Ph.D Thesis

Ph.D StudentRayzner Adi
SubjectInvolvement of the Enzyme DHS and the Translation
Initiation Factor eIF5A in Programmed Cell Death
and the Relation of these Proteins to
Resistance to Sigatoka ...
DepartmentDepartment of Biology
Supervisors PROFESSOR EMERITUS Shimon Gepstein
PROF. Benjamin Horwitz
DR. Eli Khayat
Full Thesis text - in Hebrew Full thesis text - Hebrew Version


Most known land races of banana are susceptible to Black Leaf Streak Disease (BLSD).  The fungal pathogen Mycosphaerella fijiensis Morelet (MF) causes BLSD.  The disease is an epidemic in most of the world’s tropical banana growing countries. One major defense mechanism against pathogens is the hypersensitive response, in which reinforcement of cell walls and programmed death of plant cells set up a barrier limiting pathogen invasion. This response, however, is not effective against necrotrophic pathogens, which thrive on dead plant tissue.  In light of the parthenocarpic nature and triploidy, most edible banana cultivars are sterile. However, the genus Musa portrays a wealth of alleles that govern resistance traits to BLSD.  While triploid cultivars are useless to breeders due to the high occurrence of female sterility, several diploid cultivars have been shown to express a high level of resistance to the disease The initial defense response of most cultivars relies on programmed cell death. Being a hemi-biotroph, the fungus switches from a biotrophic to a necrotrophic life cycle. The transition to the necrotrophic phase is far more damaging to the host then the biotrophic phase. Aside from the ability of the necrotroph to exploit dead tissue, dead or dying plant cells can offer no effective defense against the pathogen. We have taken a transgenic approach that mimics the natural resistance of the land races. The transgenic approach is based on stopping or reducing the hypersensitive response, thus preventing the fungus from shifting to its necrotrophic phase. The goal is to slow down the progression of the fungus.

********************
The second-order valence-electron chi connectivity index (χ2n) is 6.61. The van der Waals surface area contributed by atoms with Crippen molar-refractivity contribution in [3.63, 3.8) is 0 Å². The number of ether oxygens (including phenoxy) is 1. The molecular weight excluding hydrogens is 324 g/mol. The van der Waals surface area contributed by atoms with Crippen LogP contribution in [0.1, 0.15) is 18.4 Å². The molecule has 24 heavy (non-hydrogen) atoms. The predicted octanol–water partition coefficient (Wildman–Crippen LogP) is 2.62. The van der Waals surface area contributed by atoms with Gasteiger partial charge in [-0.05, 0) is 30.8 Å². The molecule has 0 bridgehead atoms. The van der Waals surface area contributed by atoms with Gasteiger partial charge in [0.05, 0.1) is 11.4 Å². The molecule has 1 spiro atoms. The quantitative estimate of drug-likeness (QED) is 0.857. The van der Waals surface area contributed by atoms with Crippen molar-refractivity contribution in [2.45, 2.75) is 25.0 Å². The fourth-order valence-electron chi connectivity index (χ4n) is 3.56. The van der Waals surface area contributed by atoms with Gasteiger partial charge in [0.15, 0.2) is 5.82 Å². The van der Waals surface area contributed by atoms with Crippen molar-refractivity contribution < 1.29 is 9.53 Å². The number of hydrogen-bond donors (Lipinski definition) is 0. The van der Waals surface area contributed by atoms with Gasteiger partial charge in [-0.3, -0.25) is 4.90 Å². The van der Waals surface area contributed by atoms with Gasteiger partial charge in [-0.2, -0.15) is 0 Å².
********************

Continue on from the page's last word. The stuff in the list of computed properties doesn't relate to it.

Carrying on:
We have identified and cloned two genes from Musa that contribute to the process of programmed cell death. The translation initiation factor 5A (eIF5A) is activated by two enzymes, deoxyhypusine synthase (DHS) and deoxyhypusine hydroxylase (DOHH). We have isolated and cloned the genes encoding DHS and eight different isoforms of eIF5A from Cavendish banana. Based on homology comparison, we concluded that isoforms Ba1 and Ba2 are pathogenesis related.

In order to test our working hypothesis that inhibition of programmed cell death should slow the progress of BSLD, we used a specific inhibitor of DHS, GC7. The results demonstrated that the progression of the disease is significantly delayed. Subsequently, we prepared transgenic plants, expressing various RNA silencing constructs of the Ba1 and Ba2 isoforms of eIF5A, as well as DHS. In addition, we over-expressed the eIF5A orthologue from Populus eltoides (eastern cottonwood). The constructs were expressed either under constitutive or temporal promoters, all isolated from the Cavendish banana genome.

We conclude that silencing DHS or eIF5A is a useful approach to slow down, but not completely block Mycosphaerella fijiensis. The results indicate that regardless of the mechanism, stopping programmed cell death is effective in slowing down the progression of the disease. The effect eIF5A/DHS silencing in the host on the transition of the pathogen from the biotrophic to the necrotrophic stage needs further investigation. The results of both the transgenic strategies developed in this study have provided proof of concept for new environmentally-friendly approaches to fight the BSLD epidemic caused by Mycosphaerella fijiensis.